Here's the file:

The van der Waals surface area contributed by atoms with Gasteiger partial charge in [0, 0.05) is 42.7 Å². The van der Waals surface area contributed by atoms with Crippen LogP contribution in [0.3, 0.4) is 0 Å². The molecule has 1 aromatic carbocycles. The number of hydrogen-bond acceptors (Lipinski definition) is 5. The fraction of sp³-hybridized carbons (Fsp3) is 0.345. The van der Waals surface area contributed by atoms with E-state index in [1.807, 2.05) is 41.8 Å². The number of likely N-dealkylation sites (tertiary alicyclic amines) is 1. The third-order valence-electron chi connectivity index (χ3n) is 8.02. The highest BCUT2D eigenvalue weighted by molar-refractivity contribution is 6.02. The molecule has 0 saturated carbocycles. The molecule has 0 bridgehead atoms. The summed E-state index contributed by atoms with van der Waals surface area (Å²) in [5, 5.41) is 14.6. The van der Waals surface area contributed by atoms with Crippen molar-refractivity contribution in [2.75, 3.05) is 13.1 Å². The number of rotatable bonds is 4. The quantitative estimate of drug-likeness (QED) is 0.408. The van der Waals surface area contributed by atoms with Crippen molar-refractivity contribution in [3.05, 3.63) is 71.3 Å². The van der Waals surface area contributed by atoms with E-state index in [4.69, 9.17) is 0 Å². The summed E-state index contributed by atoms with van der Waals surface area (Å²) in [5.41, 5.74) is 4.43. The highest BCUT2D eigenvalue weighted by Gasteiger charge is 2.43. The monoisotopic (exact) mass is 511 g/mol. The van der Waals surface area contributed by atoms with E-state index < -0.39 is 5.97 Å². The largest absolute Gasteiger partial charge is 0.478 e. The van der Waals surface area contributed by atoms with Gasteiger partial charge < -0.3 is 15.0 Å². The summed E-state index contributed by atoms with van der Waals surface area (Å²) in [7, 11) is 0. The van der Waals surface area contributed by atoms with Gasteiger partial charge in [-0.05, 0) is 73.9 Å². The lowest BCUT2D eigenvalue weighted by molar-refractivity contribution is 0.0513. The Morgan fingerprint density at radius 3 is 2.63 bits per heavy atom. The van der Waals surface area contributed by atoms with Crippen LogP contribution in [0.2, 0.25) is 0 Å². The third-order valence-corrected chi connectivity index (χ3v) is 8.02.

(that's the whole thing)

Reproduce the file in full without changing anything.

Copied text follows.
The van der Waals surface area contributed by atoms with Gasteiger partial charge in [0, 0.05) is 42.7 Å². The van der Waals surface area contributed by atoms with Crippen LogP contribution in [0.3, 0.4) is 0 Å². The molecule has 1 aromatic carbocycles. The number of hydrogen-bond acceptors (Lipinski definition) is 5. The fraction of sp³-hybridized carbons (Fsp3) is 0.345. The van der Waals surface area contributed by atoms with E-state index in [1.807, 2.05) is 41.8 Å². The number of likely N-dealkylation sites (tertiary alicyclic amines) is 1. The third-order valence-electron chi connectivity index (χ3n) is 8.02. The highest BCUT2D eigenvalue weighted by molar-refractivity contribution is 6.02. The molecule has 0 saturated carbocycles. The molecule has 0 bridgehead atoms. The summed E-state index contributed by atoms with van der Waals surface area (Å²) in [5, 5.41) is 14.6. The van der Waals surface area contributed by atoms with Crippen molar-refractivity contribution in [2.75, 3.05) is 13.1 Å². The number of rotatable bonds is 4. The quantitative estimate of drug-likeness (QED) is 0.408. The van der Waals surface area contributed by atoms with Crippen molar-refractivity contribution in [3.05, 3.63) is 71.3 Å². The van der Waals surface area contributed by atoms with E-state index in [4.69, 9.17) is 0 Å². The summed E-state index contributed by atoms with van der Waals surface area (Å²) in [5.41, 5.74) is 4.43. The highest BCUT2D eigenvalue weighted by Gasteiger charge is 2.43. The monoisotopic (exact) mass is 511 g/mol. The van der Waals surface area contributed by atoms with E-state index < -0.39 is 5.97 Å². The largest absolute Gasteiger partial charge is 0.478 e. The van der Waals surface area contributed by atoms with Gasteiger partial charge < -0.3 is 15.0 Å². The summed E-state index contributed by atoms with van der Waals surface area (Å²) in [7, 11) is 0. The van der Waals surface area contributed by atoms with Gasteiger partial charge in [-0.05, 0) is 73.9 Å². The lowest BCUT2D eigenvalue weighted by molar-refractivity contribution is 0.0513. The Morgan fingerprint density at radius 3 is 2.63 bits per heavy atom. The van der Waals surface area contributed by atoms with Crippen LogP contribution in [0.2, 0.25) is 0 Å². The third-order valence-corrected chi connectivity index (χ3v) is 8.02.